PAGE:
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Figurine appearing as Santa is actually a German entity, Belsnickle

By JERRY SAMPSON

Personal effects

Question: Dear Jerry, I’ve had this Santa figure since I was a child. An elderly neighbor gave it to me and I treasure it. I’m an old lady now and she was, I thought, ancient at the time.

His little suit is red felt and his face is some type of painted plaster. He stands about four and a half inches high. The bottom is marked Germany. He’s in good condition for all his age but he is a little faded and his little white tree is kind of fragile. I guess that he dates to the 1920s? What can you tell me about him and does he have any value? Thanks for looking at this for me. I love your articles and share them with friends.

Answer: Well, some would call him Santa but from where he’s from he would be called a Belsnickle. Belsnickles come from Southern Germany where there is the tradition of a grumpy old man with fur trimmed robes who brings gifts to good little children. Now, Belsnickle isn’t St. Nicholas or what later became Santa Claus. The Belsnickle goes by himself and unlike Ol’ Saint Nick, he doles out gifts and punishments. What you call a Christmas tree, in fact, is a branch that could be used to whip naughty children, in conjunction, he also carries a pack on his back loaded with cakes, pastries and candy for good children.

His tradition runs long and deep in Germany and America. In America, his first written account was in the 1830s in Maryland and is a collection of essays by Jacob Brown, who wrote about the differences between Santa and Belsnickle. Though I believe, he was loved long before this time period. His presence was also known in Pennsylvania, Indiana and other German-based communities. Belsnickle is still loved and admired in many parts of Europe. However, in America, he has largely been replaced by the, somewhat overly benevolent, Santa Claus.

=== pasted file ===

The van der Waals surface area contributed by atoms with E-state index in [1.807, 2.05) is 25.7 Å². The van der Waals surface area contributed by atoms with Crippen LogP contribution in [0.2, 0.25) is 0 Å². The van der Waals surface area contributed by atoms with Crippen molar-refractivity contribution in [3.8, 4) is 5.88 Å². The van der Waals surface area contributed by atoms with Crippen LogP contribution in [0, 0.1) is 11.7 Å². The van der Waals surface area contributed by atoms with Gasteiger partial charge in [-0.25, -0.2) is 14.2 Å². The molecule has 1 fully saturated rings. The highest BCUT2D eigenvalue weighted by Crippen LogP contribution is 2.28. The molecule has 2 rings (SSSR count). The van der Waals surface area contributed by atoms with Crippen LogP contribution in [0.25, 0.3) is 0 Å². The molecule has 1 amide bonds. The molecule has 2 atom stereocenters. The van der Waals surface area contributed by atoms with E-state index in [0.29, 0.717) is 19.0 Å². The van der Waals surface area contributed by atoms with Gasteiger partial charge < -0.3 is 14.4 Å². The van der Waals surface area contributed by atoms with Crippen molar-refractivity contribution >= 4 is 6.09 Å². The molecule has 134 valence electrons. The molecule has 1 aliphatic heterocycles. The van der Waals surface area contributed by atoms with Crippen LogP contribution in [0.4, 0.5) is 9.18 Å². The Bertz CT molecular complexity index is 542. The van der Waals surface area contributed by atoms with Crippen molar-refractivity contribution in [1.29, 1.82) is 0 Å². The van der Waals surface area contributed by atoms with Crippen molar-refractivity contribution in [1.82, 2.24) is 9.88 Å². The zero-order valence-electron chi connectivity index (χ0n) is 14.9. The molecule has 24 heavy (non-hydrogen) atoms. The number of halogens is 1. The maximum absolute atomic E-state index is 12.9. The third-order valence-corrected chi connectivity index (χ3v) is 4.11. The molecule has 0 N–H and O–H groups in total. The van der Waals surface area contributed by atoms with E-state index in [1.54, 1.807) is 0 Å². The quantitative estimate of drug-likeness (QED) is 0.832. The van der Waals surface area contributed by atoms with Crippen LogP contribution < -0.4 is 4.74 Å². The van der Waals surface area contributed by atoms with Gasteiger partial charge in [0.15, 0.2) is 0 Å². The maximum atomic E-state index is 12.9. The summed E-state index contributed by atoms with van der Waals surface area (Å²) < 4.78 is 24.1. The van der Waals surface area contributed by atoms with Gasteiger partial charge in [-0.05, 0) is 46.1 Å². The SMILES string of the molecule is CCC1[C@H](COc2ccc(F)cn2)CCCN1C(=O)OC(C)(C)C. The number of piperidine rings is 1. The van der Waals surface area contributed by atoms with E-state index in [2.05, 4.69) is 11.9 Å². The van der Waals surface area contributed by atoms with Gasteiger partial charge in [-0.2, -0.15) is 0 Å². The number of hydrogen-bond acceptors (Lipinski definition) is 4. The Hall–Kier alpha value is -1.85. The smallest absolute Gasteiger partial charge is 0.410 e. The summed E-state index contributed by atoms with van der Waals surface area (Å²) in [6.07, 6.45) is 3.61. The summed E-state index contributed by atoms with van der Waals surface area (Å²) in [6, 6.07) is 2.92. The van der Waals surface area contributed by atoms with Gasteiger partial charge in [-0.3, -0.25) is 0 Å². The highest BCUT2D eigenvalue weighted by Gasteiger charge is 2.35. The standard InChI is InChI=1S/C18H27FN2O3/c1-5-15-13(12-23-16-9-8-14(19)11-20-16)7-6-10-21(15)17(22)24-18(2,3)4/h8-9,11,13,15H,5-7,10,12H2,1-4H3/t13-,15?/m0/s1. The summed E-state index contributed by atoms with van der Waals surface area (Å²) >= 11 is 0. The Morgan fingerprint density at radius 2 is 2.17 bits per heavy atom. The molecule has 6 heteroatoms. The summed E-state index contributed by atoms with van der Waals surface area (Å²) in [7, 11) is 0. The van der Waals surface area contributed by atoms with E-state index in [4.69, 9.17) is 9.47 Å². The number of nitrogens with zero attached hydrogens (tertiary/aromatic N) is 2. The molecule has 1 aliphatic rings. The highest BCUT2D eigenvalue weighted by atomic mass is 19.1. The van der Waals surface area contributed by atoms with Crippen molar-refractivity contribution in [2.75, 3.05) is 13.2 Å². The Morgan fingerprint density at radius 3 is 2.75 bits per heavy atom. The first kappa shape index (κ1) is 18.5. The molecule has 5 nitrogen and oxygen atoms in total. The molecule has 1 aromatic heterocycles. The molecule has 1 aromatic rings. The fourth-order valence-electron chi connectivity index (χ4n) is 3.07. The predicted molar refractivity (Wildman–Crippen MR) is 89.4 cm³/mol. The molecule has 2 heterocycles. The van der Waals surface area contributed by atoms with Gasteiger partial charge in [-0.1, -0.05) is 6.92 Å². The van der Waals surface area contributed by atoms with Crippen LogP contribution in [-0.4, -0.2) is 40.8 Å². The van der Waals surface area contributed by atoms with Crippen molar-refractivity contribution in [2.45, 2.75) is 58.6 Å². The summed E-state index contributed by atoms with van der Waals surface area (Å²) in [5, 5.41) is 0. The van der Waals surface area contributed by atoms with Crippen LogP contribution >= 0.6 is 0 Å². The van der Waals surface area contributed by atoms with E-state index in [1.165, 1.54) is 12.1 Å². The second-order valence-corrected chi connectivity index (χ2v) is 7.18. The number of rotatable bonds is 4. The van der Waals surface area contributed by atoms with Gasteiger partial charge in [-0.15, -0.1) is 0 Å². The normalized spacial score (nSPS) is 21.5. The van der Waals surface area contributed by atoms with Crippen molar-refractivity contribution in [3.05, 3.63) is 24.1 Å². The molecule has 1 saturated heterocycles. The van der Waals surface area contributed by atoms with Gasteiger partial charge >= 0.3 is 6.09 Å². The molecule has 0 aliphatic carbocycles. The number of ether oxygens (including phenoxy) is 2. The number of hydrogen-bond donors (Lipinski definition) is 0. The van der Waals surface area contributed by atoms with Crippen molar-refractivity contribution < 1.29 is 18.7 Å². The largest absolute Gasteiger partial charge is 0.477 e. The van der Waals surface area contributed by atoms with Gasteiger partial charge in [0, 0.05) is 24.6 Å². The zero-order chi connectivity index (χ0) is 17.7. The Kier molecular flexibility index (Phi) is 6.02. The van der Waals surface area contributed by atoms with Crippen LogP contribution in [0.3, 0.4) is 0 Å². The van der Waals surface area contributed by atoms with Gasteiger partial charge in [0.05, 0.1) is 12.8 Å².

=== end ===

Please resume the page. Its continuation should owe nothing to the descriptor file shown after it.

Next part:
I’d say that your example dates from the 1890s to the early 1920s. Belsnickles in red robes and white robes, like yours, are fairly common. BUT, figures that are clad in colors like blues, green and browns can make collectors swoon for period examples. These fetch hundreds and hundreds of dollars. Only a few pieces are clad in yellowish mustard colored robes. These can fetch upwards of a thousand. Collectors also seem to focus on either, small or large Belsnickles. Yours is toward the small side.

So many of these were tossed out in favor or more modern versions. Many were loved to death or fell to deterioration over their lives. The market is strong for pieces like yours. I’d wager that at a good Christmas / holiday show he’d be priced at about $70. Thanks for sharing him with us.